Fragrant Orange English Scones

When I started my tea blog last year, it seemed obvious that scones should be at the top of my tea recipes list.  After all, there isn’t any treat around as quintessentially tea-time related as the classic English Scone.

There are so many wonderful scone recipes that I have in my files, but today I’m sharing the Kensington Palace Scones recipe that comes from Bruce Richardson’s book, The Great Tea Rooms of Britain.  In it, the Tea Maestro himself travels all around the UK sharing with us the country’s most special tea venues, both humble and elaborate.

The one item undeniably found at every tea room in Britain are hot, fresh scones.  When making these scones, you finish kneading the dough with a final fold-over.  This technique gives these beauties a natural horizontal split.  Just gently break the scone in half with your hands and there it is, a perfect canvas for globs of cream and jam!  Proper etiquette would dictate that you carefully slice the scone in half with a knife, but I must say, I am partial hands-on method, especially when I’m at home and the golden mounds have just come out of the oven.

And speaking of scone etiquette, I suppose I should share with you the proper way of eating a scone.  This way, when you end up visiting one of those fancy tea rooms in Britain, you’ll know exactly how it should be done!

How to “Properly” Eat a Scone

1.  With a knife, slice the scone in half horizontally.

2.  Using the serving spoons, spoon small spoonfuls of jam and cream onto your plate (just enough for your one scone).

3.  Use the tip of your knife to spread a small amount of jam on the edge of the scone, then cream on top.  When not being used, place the knife in the upper right side of the plate, with the cutting side facing in towards the center of the plate.   Take a bite, and when you’re ready for the next…repeat!

Other “Proper” Ways to Eat a Scone:

You can also break off bite-size pieces of scone after cutting it in half.  Then use the knife to dab the small piece with jam and cream, then repeat!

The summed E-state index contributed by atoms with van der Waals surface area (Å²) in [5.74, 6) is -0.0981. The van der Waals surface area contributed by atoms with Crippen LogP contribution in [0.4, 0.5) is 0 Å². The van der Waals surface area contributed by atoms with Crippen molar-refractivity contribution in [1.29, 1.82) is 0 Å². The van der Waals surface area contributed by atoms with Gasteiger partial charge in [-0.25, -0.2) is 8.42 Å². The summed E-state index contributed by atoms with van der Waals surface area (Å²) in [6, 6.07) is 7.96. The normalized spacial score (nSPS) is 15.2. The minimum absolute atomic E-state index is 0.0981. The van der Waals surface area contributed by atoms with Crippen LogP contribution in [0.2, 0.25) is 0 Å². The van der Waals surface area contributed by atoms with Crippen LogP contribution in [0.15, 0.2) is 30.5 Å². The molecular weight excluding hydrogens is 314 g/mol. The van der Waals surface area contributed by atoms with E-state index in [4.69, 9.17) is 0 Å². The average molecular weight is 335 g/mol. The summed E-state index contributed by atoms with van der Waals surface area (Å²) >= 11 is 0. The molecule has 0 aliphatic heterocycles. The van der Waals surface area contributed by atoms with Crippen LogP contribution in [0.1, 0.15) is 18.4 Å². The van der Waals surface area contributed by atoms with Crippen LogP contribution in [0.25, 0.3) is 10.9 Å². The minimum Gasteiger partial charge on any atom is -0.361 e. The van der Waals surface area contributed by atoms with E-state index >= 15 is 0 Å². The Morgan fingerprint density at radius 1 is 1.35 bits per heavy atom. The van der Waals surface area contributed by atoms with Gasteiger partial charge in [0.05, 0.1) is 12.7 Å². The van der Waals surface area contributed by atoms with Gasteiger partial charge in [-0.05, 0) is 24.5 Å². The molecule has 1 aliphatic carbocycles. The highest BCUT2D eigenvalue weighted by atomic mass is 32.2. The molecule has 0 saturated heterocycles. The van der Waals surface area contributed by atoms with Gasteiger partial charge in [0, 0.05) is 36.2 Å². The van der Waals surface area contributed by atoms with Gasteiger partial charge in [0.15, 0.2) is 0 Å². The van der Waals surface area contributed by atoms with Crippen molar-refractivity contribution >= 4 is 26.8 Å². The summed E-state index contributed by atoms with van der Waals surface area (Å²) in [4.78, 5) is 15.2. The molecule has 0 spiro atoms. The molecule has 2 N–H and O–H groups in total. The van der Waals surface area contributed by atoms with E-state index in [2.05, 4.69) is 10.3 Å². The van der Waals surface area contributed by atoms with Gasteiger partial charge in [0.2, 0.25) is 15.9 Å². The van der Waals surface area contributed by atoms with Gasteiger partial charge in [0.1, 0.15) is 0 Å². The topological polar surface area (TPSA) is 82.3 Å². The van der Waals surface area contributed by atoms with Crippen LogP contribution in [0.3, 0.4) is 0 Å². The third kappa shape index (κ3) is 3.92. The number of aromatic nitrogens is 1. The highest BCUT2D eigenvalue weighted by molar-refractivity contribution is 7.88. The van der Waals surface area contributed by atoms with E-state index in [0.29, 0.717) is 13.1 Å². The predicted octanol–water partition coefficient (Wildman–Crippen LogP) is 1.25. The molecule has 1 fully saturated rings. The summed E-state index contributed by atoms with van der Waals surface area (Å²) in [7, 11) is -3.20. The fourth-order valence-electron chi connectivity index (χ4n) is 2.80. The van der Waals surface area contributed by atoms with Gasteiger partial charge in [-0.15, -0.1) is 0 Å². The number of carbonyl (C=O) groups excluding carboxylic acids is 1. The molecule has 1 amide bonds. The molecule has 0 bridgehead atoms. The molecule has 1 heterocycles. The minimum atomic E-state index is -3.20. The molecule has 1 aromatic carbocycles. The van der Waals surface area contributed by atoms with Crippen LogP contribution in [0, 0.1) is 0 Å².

Another way to eat a scone properly is to slather the bottom half entirely with jam, then cream, and then take bites as politely as possible.  You can repeat process with the top half.

Other interesting facts about scone-eating etiquette:

Never spoon the jam from the serving dish directly onto the scone!

If you are served butter instead of cream, spread butter first before the jam.

Did you know that eating a scone American style, means that you can eat it with a knife and fork?

And here’s my favorite…never eat a scone like you would eat a sandwich or burger!

If you’re wondering where I come up with these ideas, I don’t!  They came from another of Bruce Richardson’s tea books, Tea & Etiquette.  For this project, he paired up with etiquette expert Dorothea Johnson to give us these interesting tips on tea manners.  Tea & Etiquette is a really useful read if you are trying to brush up on your afternoon tea skills…scones, tea, and the like!  Consider it the Emily Post of afternoon tea.

Bake off some of these Fragrant Orange English Scones to test out your scone eating etiquette! If you are like me, it might take a few scones before you get a graceful groove going for you.  Hey, practice makes perfect, right?  Undoubtedly, the next time you take tea at The Ritz or The Four Seasons you’ll be dining confidently with class and ease!

Fragrant Orange English Scones

Makes 10- 2.5″ scones.

Note:  Kensington Palace Scones are originally made without any orange zest or glaze.  If you aren’t into orange flavor, make them plain and they are just as delicious (and most authentic) this way!


{Orange Scones}

2 cups all-purpose flour

2 Tbsp sugar

1/2 tsp salt

1 Tbsp baking powder

2 tsp grated orange rind

1/3 cup non-hydrogenated shortening (I used Spectrum brand)

1/3 cup unsalted butter

1/3 cup whole milk

1 egg, beaten

bench flour

{Light Orange Glaze}

2 tsp grated orange rind

1/4 cup sifted powdered sugar

1 Tbsp orange juice


fine grater/zester

food processor

large mixing bowl

liquid measuring cup


work surface

2.5″ round cookie cutter

rolling pin